So back to our Blueprint to Quota. You have these 59 deals that you worked. These are 59 individuals, Stroop tests, and 53 of them, according to this example are probably going to lose. That results in 53 individual process rewrites for each salesperson. And if you’re wondering now, “But these are probably really small things that they’re changing along the way.” If you’ve ever been in an organization where you reduce sales training every three to six months, this is why. This is really what losing is doing to your team’s brain.

Rich:
Well, I have a question here, Sanj, and I’m going to put you on the spot with this. Is this something that maybe there’s a hack involved here? And I know you’ll talk a little bit more about how to make this more of a routine, but is there a hack in here where we celebrate some of these losses?

Sanj:
Yeah, absolutely. Absolutely. It’s not celebrating the loss necessarily, but it’s normalizing losses.

Rich:
Yeah. It’s like when you teach somebody how to drive a manual transmission. It’s like, “Okay, cool. Sanj, stall the car. Just get it out of the way now.” Okay, cool. That’s going to happen at some point in time, but let’s get comfortable with that. I can see a similarity here.

Sanj:
Yeah. It’s really reframing performance against these targets. So what’s interesting about negative feedback is, feedback isn’t created equally. So a customer telling you no to your face is actually less impactful than your boss telling you, like, “Ah, don’t worry about it. You did the right thing.”

Rich:
Interesting.

Sanj:
So we value the feedback more from people that we’re close to and trust and who we work with regularly. But there is another hack in here, and probably to the surprise of no one, we’re going to say it’s compensation. So the real way to break through this urge to change a process is to build a habit around it. And when you build a habit, it becomes this thing that is much more ingrained and it’s impervious to feedback.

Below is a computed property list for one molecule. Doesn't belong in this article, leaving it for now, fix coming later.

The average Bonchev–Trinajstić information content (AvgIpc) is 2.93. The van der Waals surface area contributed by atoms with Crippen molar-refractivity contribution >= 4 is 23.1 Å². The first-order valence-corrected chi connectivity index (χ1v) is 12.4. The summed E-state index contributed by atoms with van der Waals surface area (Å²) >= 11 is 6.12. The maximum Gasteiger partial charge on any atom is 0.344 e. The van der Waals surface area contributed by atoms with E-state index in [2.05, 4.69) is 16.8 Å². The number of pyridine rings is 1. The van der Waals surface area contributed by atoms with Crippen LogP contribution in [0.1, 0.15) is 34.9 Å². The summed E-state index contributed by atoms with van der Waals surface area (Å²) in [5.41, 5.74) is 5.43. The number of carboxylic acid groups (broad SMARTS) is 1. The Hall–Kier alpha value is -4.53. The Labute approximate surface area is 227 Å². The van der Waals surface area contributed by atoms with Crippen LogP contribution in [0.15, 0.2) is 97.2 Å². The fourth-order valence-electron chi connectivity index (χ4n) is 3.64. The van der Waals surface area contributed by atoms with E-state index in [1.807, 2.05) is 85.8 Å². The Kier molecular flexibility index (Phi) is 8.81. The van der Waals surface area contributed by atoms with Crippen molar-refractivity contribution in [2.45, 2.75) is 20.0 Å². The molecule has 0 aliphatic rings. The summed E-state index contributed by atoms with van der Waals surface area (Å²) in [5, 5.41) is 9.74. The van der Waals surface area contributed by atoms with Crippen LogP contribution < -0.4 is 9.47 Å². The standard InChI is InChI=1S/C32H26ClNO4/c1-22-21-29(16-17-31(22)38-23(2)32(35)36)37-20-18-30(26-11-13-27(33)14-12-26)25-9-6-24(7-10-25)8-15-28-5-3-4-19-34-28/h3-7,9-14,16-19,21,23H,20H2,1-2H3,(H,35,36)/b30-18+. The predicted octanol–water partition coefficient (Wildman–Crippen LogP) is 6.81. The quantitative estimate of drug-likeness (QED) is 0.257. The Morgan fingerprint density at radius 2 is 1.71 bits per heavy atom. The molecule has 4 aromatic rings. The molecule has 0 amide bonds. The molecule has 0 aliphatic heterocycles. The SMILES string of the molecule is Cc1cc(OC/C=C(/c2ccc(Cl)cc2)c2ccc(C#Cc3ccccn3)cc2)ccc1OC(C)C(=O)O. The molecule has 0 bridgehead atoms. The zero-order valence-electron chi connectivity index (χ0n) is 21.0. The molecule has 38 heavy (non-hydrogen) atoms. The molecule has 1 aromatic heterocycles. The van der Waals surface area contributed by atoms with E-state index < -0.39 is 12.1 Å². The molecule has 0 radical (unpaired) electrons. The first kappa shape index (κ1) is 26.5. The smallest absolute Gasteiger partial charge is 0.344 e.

Habits are extremely, extremely resilient and surprisingly easy to form. So the first thing on building a habit is you need to give a target to the habit you want to build. The second thing is you need a scripted routine. So it’s not like the first time you ever saw this. I want to do this, this is how I get there. So in the case of, I want 59 MQLs, I get to those 59 MQLs by following this outreach sequence and follow up pattern, or use this prospecting lens.

But the final piece of forming habits, you can have a target, you can have the routine, you can hit a target, but it doesn’t stick unless you have a reward. Your brain needs some sort of consequence to prove that the routine was worth it, and the chemical release that you get with the reward commits that to memory.